As insurance agents know, jargon can be useful when talking to other people in the industry. It allows you to talk shop with ease and get your point across fast. But what happens when someone from a different business sector uses their jargon with you?
Designers have an uncanny ability to do this. They’ll use jargon when commonplace words will do. Sometimes it’s intentional to help them look smart or better at their job. But mostly, it’s habit. (Designers don’t get out much).
Serif, Sans Serif, Script
We start off with what some consider the hardest design challenge, and others the most fun. You be the judge. There are three types of fonts. Once you learn the differences, they’re hard to forget.
Serif – Letters with little feet
The origin of the word is highly debated. All you need to know is if letters have feet or little extensions, you’re working with a serif type. Serifs are the most formal of the three categories. They are usually used in law offices, doctor’s offices, and term papers.
Sans-Serif – Letters, sans feet
Sans comes from the French word meaning without. Sans-serif fonts don’t have feet. Sans-serif types are more modern and have been more popular than serif fonts for some time now.
Script – Emulates handwriting
This type gained popularity recently because many designers see it as an even friendlier and more modern option than sans-serif. Script types also have a formal side. Formal script is often used in wedding invitation headings and in letterheads.
There are two categories of colors your designer can confuse you with: Modes and schemes. We’ll start with modes. A designer should never really bring up modes. Just in case you need a reference, here you go.
CMYK – Cyan, magenta, yellow, black
This is used for printing purposes. The K in CMYK stands for key. Key comes from printing press days when the key plate was the plate that printed the details in black ink. Now, we just use black.
RGB – Red, green, blue
This is the mode our computer monitors and TV screens run on. This is also how our eyes perceive the world. Think of a rainbow (ROYGBV) which is a visible light spectrum. The RGB mode is modeled after adding light spectrums together to make different colors.
PMS – Pantone matching system
This is a man-made standard color reproduction system so designers and printers can use the exact same color.
Now, for something your designer will and should ask your input for.
Each of these terms can be explained in common English, but what’s the fun in that? The easiest way for me to explain these is to use a color wheel, so let’s begin!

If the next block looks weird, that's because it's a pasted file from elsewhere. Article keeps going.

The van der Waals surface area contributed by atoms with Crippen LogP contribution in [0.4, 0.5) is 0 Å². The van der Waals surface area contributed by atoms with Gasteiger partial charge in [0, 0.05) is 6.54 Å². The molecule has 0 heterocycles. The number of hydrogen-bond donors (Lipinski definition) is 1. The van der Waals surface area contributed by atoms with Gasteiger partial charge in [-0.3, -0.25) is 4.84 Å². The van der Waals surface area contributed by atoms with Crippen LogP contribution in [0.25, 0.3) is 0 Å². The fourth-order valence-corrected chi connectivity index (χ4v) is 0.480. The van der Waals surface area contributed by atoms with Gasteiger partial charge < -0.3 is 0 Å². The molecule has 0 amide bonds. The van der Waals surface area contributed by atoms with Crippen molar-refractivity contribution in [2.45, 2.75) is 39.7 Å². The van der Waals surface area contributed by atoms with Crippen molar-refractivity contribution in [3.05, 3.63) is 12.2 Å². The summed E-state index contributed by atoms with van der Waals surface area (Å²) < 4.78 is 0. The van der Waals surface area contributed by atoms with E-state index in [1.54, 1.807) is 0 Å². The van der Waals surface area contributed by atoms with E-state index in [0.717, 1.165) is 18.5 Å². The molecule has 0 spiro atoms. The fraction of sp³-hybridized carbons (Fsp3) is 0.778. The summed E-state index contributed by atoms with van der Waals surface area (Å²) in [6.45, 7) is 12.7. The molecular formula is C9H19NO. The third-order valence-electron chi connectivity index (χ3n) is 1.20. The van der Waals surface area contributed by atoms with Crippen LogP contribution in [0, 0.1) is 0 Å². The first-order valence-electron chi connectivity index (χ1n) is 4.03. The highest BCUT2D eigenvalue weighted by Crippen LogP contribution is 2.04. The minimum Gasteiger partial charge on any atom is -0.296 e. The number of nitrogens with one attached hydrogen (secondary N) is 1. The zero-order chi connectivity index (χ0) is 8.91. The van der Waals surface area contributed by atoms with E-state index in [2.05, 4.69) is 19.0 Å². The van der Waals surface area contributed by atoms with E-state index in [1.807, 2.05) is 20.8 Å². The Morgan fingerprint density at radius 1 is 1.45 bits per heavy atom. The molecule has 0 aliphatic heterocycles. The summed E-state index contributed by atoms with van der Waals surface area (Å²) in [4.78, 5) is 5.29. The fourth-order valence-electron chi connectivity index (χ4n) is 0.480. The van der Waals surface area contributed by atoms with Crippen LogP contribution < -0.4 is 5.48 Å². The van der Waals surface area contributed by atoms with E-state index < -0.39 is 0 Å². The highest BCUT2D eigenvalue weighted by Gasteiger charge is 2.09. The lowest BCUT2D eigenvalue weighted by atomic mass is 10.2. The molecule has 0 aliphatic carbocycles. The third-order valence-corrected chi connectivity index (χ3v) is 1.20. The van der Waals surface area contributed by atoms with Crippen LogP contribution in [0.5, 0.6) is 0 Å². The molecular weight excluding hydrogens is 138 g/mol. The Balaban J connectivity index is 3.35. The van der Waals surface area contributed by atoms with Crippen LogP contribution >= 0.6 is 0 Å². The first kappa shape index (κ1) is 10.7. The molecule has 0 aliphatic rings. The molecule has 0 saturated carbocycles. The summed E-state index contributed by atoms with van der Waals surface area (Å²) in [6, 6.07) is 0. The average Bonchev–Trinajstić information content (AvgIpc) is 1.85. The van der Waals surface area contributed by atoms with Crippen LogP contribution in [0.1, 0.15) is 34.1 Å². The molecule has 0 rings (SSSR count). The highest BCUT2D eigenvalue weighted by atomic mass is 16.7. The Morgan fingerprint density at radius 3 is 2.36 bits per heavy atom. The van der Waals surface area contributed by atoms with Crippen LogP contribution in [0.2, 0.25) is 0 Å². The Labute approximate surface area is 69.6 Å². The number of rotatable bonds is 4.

Mono means one. The word comes from the Greek monochromes which means having one color. Pick a color, then add white or black to get different shades. That creates a monochromatic look.
Using the color wheel, choose a color and put your middle finger on it. Place your pointer and ring fingers on the colors on either side of your middle finger. Those are analogous colors!
Put your finger on a color. Now draw a line straight across the center of the wheel to the opposite color. The two colors are very different, but complimentary.
Triadic or Tertiary
Make a triangle with your two pointer fingers and thumbs. Put that triangle over the color wheel. The points of your triangle mark tertiary colors.
That was fun! Now, on to the most impressive jargon I could ever teach you. Your designer will be amazed that you know these terms.
There are two types of images that designers use: Raster and vector.
Raster images are made of pixels, or tiny squares of measurement. Raster images cannot be resized because they will lose quality. As you enlarge or shrink them, they will eventually become blurry. Any image you’ve taken with your camera is a raster image.
These are images made up of points, lines, and curves. Vector images are scalable because they use a mathematic equation to condense or expand the points, lines, and curves. They won’t get blurry no matter the size. For example, your agency logo is likely a vector image.
Last, But Not Least
And finally, the commonly used (and sometimes misused) jargon in the design industry.
The easiest way to explain opacity is with transparency.
- More opaque = Less transparent
- Less opaque = More transparent
I personally like to think of this as a design’s breathing room. It’s also known as negative space because white space isn’t always white. It’s almost always lacking content, though. White space can also give more impact to design elements, if used correctly.
Learning a new language can be daunting. But, top agencies know how important good design is to customer experience. And hopefully I’ve helped you decipher your designer’s next email.
If you’re tired of deciphering, let us do the work for you. We’d love to put our knowledge (jargon and all) to help you expand your business.
About the AuthorMore Content by Jayci Morrison